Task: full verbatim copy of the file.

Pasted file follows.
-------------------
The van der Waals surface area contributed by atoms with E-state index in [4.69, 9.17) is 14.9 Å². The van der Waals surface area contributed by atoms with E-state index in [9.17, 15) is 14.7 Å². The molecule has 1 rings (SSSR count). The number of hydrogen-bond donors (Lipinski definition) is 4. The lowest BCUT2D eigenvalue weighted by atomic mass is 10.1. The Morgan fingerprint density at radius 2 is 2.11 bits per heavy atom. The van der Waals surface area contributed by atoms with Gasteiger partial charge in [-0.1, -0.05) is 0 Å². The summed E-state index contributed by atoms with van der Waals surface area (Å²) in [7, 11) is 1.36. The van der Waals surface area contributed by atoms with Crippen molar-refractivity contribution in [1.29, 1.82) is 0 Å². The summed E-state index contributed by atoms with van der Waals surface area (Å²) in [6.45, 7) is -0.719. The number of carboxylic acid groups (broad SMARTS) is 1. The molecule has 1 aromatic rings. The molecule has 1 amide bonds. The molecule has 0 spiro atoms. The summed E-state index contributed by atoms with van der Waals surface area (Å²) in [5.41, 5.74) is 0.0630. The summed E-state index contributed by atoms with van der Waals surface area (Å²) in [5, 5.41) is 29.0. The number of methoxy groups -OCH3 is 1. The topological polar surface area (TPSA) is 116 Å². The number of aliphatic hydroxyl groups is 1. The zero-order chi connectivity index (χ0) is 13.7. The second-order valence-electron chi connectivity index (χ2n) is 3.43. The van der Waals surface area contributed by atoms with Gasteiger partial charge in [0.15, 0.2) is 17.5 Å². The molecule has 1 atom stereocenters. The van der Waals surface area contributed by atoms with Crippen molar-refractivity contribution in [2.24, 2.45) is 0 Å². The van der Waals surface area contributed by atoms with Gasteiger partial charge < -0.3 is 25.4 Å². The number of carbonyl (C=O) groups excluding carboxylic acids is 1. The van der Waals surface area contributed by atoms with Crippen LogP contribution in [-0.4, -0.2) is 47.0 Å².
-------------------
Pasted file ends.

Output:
The van der Waals surface area contributed by atoms with E-state index in [4.69, 9.17) is 14.9 Å². The van der Waals surface area contributed by atoms with E-state index in [9.17, 15) is 14.7 Å². The molecule has 1 rings (SSSR count). The number of hydrogen-bond donors (Lipinski definition) is 4. The lowest BCUT2D eigenvalue weighted by atomic mass is 10.1. The Morgan fingerprint density at radius 2 is 2.11 bits per heavy atom. The van der Waals surface area contributed by atoms with Gasteiger partial charge in [-0.1, -0.05) is 0 Å². The summed E-state index contributed by atoms with van der Waals surface area (Å²) in [7, 11) is 1.36. The van der Waals surface area contributed by atoms with Crippen molar-refractivity contribution in [1.29, 1.82) is 0 Å². The summed E-state index contributed by atoms with van der Waals surface area (Å²) in [6.45, 7) is -0.719. The number of carboxylic acid groups (broad SMARTS) is 1. The molecule has 1 aromatic rings. The molecule has 1 amide bonds. The molecule has 0 spiro atoms. The summed E-state index contributed by atoms with van der Waals surface area (Å²) in [5.41, 5.74) is 0.0630. The summed E-state index contributed by atoms with van der Waals surface area (Å²) in [5, 5.41) is 29.0. The number of methoxy groups -OCH3 is 1. The topological polar surface area (TPSA) is 116 Å². The number of aliphatic hydroxyl groups is 1. The zero-order chi connectivity index (χ0) is 13.7. The second-order valence-electron chi connectivity index (χ2n) is 3.43. The van der Waals surface area contributed by atoms with Gasteiger partial charge in [0.15, 0.2) is 17.5 Å². The molecule has 1 atom stereocenters. The van der Waals surface area contributed by atoms with Crippen molar-refractivity contribution in [2.24, 2.45) is 0 Å². The van der Waals surface area contributed by atoms with Gasteiger partial charge < -0.3 is 25.4 Å². The number of carbonyl (C=O) groups excluding carboxylic acids is 1. The van der Waals surface area contributed by atoms with Crippen LogP contribution in [-0.4, -0.2) is 47.0 Å².